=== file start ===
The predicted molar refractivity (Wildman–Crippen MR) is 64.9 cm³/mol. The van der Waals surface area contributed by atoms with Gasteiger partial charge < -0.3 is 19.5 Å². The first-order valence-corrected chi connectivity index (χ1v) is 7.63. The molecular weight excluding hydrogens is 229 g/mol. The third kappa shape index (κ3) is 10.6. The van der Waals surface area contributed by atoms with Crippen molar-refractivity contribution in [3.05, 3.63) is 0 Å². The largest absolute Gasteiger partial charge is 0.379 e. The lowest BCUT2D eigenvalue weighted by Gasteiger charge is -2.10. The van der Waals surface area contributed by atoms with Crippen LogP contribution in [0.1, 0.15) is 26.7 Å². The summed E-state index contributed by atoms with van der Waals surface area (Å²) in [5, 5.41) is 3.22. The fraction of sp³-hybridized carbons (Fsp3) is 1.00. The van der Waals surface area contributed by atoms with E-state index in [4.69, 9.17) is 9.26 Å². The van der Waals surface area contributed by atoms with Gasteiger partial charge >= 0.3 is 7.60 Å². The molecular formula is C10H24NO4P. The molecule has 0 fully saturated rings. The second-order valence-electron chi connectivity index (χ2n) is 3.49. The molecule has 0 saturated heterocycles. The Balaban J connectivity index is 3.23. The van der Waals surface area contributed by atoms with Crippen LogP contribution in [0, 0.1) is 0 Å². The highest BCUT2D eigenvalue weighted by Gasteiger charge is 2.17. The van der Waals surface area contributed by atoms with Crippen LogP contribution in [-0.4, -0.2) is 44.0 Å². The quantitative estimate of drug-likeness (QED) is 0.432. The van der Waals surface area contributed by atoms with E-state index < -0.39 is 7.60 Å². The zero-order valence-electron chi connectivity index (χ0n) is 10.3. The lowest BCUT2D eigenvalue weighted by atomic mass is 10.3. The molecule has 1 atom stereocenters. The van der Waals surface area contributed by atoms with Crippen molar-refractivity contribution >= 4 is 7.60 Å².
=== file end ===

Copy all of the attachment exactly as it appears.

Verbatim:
The predicted molar refractivity (Wildman–Crippen MR) is 64.9 cm³/mol. The van der Waals surface area contributed by atoms with Gasteiger partial charge < -0.3 is 19.5 Å². The first-order valence-corrected chi connectivity index (χ1v) is 7.63. The molecular weight excluding hydrogens is 229 g/mol. The third kappa shape index (κ3) is 10.6. The van der Waals surface area contributed by atoms with Crippen molar-refractivity contribution in [3.05, 3.63) is 0 Å². The largest absolute Gasteiger partial charge is 0.379 e. The lowest BCUT2D eigenvalue weighted by Gasteiger charge is -2.10. The van der Waals surface area contributed by atoms with Crippen LogP contribution in [0.1, 0.15) is 26.7 Å². The summed E-state index contributed by atoms with van der Waals surface area (Å²) in [5, 5.41) is 3.22. The fraction of sp³-hybridized carbons (Fsp3) is 1.00. The van der Waals surface area contributed by atoms with E-state index in [4.69, 9.17) is 9.26 Å². The van der Waals surface area contributed by atoms with Gasteiger partial charge >= 0.3 is 7.60 Å². The molecular formula is C10H24NO4P. The molecule has 0 fully saturated rings. The second-order valence-electron chi connectivity index (χ2n) is 3.49. The molecule has 0 saturated heterocycles. The Balaban J connectivity index is 3.23. The van der Waals surface area contributed by atoms with Crippen LogP contribution in [0, 0.1) is 0 Å². The highest BCUT2D eigenvalue weighted by Gasteiger charge is 2.17. The van der Waals surface area contributed by atoms with Crippen LogP contribution in [-0.4, -0.2) is 44.0 Å². The quantitative estimate of drug-likeness (QED) is 0.432. The van der Waals surface area contributed by atoms with E-state index < -0.39 is 7.60 Å². The zero-order valence-electron chi connectivity index (χ0n) is 10.3. The lowest BCUT2D eigenvalue weighted by atomic mass is 10.3. The molecule has 1 atom stereocenters. The van der Waals surface area contributed by atoms with Crippen molar-refractivity contribution >= 4 is 7.60 Å².